After the euphoria brought about by Bradley Wiggins' time trial victory yesterday, attention today switches to the track, with the men's and women's team sprint finals taking place at the Velodrome today. This afternoon's session also sees Great Britain's men's team pursuiters get their campaigns going - both the men's and women's squads set world best times while winning the world championship in Melbourne in April, and big things are expected in both events here in London.
Earlier this week, we caught up with Olympic debutant Andy Tennant for a one-on-one chat at Team GB House next to the Olympic Park to talk about the preparations he and the rest of the men's team pursuit squad - fellow first-timer Peter Kennaugh plus Geraint Thomas, Ed Clancy and Steven Burke who were part of the team pursuit squad that took gold at Beijing - were making for the defence of that title.
Q: Looking at the programme that the squad’s been following, obviously we had Geraint Thomas and Peter Kennaugh in the Giro and yourself and Ed Clancy as well as Steven Burke in the Halfords Tour Series, what’s the importance of that time away from the track and how does it help with the preparation for London?
A: “We’ve tried to build a big aerobic base, obviously the Giro is better than the Tour Series to do that, that’s inevitable, but that’s the idea.
“We went away from the track, we’d done a lot of track work coming up to Melbourne in April, it was a bit of a head-freshener as well, we’d had to do an intensive conditioning block and we use the road a lot to do that, and bike racing’s a bit better than just training as such.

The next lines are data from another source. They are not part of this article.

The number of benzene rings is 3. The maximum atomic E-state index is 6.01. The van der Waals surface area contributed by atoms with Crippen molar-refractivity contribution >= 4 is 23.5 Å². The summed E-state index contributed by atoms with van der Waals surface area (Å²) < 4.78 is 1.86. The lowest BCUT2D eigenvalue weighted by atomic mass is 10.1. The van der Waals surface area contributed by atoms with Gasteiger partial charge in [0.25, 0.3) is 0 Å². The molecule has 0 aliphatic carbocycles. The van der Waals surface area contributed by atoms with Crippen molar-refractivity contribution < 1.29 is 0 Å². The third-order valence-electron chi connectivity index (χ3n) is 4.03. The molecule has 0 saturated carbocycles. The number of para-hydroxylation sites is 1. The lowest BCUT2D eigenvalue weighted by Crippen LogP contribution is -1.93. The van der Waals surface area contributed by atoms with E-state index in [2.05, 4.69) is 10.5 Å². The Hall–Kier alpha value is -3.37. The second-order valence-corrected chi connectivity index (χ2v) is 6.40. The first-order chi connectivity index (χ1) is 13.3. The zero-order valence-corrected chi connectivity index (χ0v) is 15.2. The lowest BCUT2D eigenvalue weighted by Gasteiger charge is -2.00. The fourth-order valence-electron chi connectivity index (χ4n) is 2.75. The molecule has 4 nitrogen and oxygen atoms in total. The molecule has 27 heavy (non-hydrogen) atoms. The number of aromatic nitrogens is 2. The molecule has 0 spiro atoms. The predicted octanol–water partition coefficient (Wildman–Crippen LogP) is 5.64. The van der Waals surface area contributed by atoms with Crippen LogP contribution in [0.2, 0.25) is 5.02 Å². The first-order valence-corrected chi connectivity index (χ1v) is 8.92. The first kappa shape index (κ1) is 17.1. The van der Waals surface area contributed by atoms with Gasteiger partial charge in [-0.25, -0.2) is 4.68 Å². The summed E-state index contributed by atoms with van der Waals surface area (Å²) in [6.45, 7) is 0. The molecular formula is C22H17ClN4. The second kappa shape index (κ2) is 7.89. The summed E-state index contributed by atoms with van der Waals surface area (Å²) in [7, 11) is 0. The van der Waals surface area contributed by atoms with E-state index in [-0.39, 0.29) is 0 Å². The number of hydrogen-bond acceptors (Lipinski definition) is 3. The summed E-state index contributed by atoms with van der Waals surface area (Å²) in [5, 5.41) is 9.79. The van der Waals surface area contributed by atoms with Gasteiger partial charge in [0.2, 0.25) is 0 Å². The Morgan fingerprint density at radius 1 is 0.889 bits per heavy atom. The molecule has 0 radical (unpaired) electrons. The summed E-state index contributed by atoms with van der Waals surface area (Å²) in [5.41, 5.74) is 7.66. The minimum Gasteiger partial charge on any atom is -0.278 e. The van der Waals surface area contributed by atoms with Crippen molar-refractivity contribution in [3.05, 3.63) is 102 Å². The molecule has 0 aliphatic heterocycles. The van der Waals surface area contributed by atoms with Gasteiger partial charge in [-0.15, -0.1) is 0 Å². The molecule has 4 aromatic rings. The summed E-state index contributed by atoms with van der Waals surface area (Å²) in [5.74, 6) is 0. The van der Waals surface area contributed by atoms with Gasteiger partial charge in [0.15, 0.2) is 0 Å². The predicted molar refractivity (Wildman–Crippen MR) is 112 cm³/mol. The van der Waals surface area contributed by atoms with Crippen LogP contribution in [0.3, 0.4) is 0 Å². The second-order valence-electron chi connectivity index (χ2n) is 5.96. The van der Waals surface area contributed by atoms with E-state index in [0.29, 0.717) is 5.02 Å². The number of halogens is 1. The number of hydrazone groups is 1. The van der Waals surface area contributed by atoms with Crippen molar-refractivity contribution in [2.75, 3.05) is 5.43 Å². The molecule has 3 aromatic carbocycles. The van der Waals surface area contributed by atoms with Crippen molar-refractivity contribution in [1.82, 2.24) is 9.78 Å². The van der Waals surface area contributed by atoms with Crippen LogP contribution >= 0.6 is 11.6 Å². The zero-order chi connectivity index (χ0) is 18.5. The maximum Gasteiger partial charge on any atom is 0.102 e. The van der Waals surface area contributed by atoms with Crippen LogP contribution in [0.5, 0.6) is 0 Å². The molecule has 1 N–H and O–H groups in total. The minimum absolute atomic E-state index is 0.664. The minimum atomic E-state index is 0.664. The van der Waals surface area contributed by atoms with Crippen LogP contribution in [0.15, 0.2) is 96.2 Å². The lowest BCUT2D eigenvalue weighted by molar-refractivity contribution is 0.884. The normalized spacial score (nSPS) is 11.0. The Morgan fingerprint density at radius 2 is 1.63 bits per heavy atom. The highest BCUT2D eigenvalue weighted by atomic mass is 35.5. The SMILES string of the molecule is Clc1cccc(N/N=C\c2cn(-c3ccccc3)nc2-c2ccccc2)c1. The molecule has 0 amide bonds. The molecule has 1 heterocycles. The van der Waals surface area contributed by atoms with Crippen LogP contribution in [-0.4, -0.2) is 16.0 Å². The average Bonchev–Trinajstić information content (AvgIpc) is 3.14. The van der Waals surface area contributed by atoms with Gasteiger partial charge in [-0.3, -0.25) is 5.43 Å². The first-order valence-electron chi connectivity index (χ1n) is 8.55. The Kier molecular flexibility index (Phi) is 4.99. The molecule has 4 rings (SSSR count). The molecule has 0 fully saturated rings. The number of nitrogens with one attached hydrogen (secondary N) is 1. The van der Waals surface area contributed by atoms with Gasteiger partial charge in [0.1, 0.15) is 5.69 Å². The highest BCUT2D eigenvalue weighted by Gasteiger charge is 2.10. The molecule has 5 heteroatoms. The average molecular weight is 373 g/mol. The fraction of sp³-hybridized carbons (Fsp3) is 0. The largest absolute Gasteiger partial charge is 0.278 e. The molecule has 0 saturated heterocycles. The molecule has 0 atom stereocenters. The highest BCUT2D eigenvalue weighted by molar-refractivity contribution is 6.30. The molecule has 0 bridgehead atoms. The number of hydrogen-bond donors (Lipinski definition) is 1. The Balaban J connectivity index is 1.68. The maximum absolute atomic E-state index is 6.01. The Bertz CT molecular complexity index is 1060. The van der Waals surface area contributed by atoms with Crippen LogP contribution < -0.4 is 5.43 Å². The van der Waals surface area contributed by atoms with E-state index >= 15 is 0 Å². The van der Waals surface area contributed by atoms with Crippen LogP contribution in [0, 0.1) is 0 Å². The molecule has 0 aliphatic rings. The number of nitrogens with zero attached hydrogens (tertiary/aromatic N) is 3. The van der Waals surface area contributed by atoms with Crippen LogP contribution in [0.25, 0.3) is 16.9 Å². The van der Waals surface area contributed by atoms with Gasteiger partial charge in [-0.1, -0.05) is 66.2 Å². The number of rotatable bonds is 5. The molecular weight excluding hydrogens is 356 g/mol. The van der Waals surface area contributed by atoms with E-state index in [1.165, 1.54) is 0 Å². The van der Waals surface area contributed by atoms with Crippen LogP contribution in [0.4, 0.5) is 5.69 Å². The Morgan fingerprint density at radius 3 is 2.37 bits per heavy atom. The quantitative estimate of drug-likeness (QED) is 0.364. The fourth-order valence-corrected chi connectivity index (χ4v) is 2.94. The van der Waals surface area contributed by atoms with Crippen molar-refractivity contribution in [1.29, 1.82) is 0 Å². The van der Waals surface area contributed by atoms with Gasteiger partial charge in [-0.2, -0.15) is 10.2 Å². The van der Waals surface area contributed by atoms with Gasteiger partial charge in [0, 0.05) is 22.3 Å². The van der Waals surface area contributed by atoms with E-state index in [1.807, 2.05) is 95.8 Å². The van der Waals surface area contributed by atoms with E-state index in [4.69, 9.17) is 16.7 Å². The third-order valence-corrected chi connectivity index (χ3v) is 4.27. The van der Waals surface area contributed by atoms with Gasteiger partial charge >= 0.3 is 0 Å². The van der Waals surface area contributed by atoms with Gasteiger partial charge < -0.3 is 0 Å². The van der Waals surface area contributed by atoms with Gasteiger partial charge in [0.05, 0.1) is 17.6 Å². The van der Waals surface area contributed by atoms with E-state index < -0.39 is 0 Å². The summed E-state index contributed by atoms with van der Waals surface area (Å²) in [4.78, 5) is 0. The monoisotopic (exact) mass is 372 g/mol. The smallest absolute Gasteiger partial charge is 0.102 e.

"So you try and utilise that, and obviously we try and keep our road teams that we’ve signed up for happy as well so we compete for races for them – the Halfords Tour Series for myself, Ed and Steven, while Pete and G went into the Giro for their team.
Q: Looking at the Team Sky guys [Thomas and Kennaugh], with the overlap with British Cycling it’s been very easy for them to tailor their programmes this year, and for yourself and Ed, it seems Rapha Condor Sharp and John Herety have been very supportive and accommodating with what you’re doing?
“I can’t thank Rapha Condor Sharp and John Herety enough and I think Ed will repeat the same. They’ve been fantastic to us, pretty much the same as Sky with British Cycling, we’ve had great help from them.
“John got us onto the team and said, ‘The simple answer is, we’ll give you what you want – if you want to race, you can race, if you don’t want to race, we’re not going to trouble you. We’ll leave you alone. If you want something from us, if we can do anything for you, then we’ll do it,’ and that was it.